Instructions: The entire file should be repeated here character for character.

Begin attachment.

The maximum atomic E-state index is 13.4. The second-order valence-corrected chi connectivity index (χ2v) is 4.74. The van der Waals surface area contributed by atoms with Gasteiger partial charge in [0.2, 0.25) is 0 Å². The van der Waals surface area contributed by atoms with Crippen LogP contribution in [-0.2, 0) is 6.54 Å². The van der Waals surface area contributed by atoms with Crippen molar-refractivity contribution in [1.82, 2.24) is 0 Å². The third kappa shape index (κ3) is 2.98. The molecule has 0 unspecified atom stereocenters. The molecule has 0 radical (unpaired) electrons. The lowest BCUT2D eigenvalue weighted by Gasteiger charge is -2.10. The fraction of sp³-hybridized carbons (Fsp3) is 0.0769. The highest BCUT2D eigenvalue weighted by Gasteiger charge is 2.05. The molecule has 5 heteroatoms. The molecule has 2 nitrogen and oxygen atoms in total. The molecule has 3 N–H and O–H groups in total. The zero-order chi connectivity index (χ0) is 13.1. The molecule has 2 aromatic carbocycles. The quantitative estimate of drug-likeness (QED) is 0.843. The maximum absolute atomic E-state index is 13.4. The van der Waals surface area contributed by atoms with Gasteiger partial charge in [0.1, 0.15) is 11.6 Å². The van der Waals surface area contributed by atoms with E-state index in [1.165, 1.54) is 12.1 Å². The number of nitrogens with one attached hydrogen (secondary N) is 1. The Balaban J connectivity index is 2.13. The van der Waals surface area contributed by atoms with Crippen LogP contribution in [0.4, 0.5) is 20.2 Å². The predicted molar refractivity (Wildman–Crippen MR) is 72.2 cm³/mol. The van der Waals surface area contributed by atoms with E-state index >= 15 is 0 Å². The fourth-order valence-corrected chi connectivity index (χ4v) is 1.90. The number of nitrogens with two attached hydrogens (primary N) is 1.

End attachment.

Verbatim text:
The maximum atomic E-state index is 13.4. The second-order valence-corrected chi connectivity index (χ2v) is 4.74. The van der Waals surface area contributed by atoms with Gasteiger partial charge in [0.2, 0.25) is 0 Å². The van der Waals surface area contributed by atoms with Crippen LogP contribution in [-0.2, 0) is 6.54 Å². The van der Waals surface area contributed by atoms with Crippen molar-refractivity contribution in [1.82, 2.24) is 0 Å². The third kappa shape index (κ3) is 2.98. The molecule has 0 unspecified atom stereocenters. The molecule has 0 radical (unpaired) electrons. The lowest BCUT2D eigenvalue weighted by Gasteiger charge is -2.10. The fraction of sp³-hybridized carbons (Fsp3) is 0.0769. The highest BCUT2D eigenvalue weighted by Gasteiger charge is 2.05. The molecule has 5 heteroatoms. The molecule has 2 nitrogen and oxygen atoms in total. The molecule has 3 N–H and O–H groups in total. The zero-order chi connectivity index (χ0) is 13.1. The molecule has 2 aromatic carbocycles. The quantitative estimate of drug-likeness (QED) is 0.843. The maximum absolute atomic E-state index is 13.4. The van der Waals surface area contributed by atoms with Gasteiger partial charge in [0.1, 0.15) is 11.6 Å². The van der Waals surface area contributed by atoms with E-state index in [1.165, 1.54) is 12.1 Å². The number of nitrogens with one attached hydrogen (secondary N) is 1. The Balaban J connectivity index is 2.13. The van der Waals surface area contributed by atoms with Crippen LogP contribution in [0.4, 0.5) is 20.2 Å². The predicted molar refractivity (Wildman–Crippen MR) is 72.2 cm³/mol. The van der Waals surface area contributed by atoms with E-state index >= 15 is 0 Å². The fourth-order valence-corrected chi connectivity index (χ4v) is 1.90. The number of nitrogens with two attached hydrogens (primary N) is 1.